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Spicy Radish Kimchi aka Kkakdugi

Daikon Kimchi IngredientsWikipedia explains that Kkakdugi  is a Korean kimchi side dish reportedly developed by a princess wife in the 18th Century.   Of course.

Having recently been gifted two giant daikon radishes (which are not the traditional Korean radish but close enough for us), we remembered the delicious radish kimchi sample we had from Mother-in-Laws and figured, “How hard could this be?”

Crunchy, tangy and spicy, this is one of those recipes that is ridiculously easy and is a great condiment that is sure to dramatically up your probiotics intake (with all those now-proven health benefits).  It’s a bit stinky for the first few days while it gets going but then you can store in the refrigerator, covered (which will reduce the complaining from those around you who don’t like kimchi).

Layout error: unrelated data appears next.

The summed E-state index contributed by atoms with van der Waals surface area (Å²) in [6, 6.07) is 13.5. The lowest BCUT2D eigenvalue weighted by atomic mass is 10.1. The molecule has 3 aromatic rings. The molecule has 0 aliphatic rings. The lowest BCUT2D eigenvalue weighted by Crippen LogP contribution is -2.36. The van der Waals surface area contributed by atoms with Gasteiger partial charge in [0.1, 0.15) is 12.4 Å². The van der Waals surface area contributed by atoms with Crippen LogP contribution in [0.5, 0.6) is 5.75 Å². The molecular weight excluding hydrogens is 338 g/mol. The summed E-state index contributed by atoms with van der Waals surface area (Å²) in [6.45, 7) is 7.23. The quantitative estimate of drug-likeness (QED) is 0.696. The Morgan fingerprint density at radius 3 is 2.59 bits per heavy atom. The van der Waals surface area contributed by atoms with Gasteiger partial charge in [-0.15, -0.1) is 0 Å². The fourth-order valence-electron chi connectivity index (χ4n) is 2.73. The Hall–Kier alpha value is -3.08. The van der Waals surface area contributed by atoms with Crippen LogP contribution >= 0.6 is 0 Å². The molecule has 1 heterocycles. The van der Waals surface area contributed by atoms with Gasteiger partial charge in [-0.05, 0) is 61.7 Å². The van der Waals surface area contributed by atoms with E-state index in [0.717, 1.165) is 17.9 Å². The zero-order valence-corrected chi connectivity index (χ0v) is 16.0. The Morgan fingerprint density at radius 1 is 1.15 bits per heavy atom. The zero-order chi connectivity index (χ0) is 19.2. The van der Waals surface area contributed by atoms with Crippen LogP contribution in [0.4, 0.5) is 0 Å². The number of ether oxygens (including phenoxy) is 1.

2 Large Daikon Radishes

2 Tbsp. Salt (Non-iodized)

6 Scallions or Green Onions, chopped

6 Large Garlic Cloves, chopped

Chunk Ginger (1-2”), peeled and chopped

¼ Cup Ground Korean Red Pepper (Not cayenne – Obtain in Asian markets or Internet)


Daikon Kimchi Copped IngredientsStep One: Chop the daikon into ½ to 1 inch cubes, cover with salt, mix well and set aside for 30 minutes to one hour.

Step Two:  After the radish has been salted, it will have released liquid.  Add drained radish to large bowl.

Step Three:  Add remaining ingredients to bowl along with liquid from radish and mix well.  If you like spicy, you can add more red pepper powder.  Some people also add 1 Tbsp. sugar or chopped apple, but we do not like it sweet.

Step Four:  Transfer to fermenting vessel, either large crock or glass jar, pushing down mixture to remove air and further release liquid to submerge mixture.  Cover vessel loosely to allow air to escape while fermenting.

Daikon Kimchi Ingredients MixedStep Five:  Allow to begin fermentation, about 2 days.  You will see bubbles on surface.  It will begin to develop a sour taste. At this point, you can eat it, transfer to jars and refrigerate or even let it ferment more.

This kimchi will keep for months and continue to ferment slowly, even in the refrigerator. Makes about 3 pints.

Tastes great on salads, rice or in soups.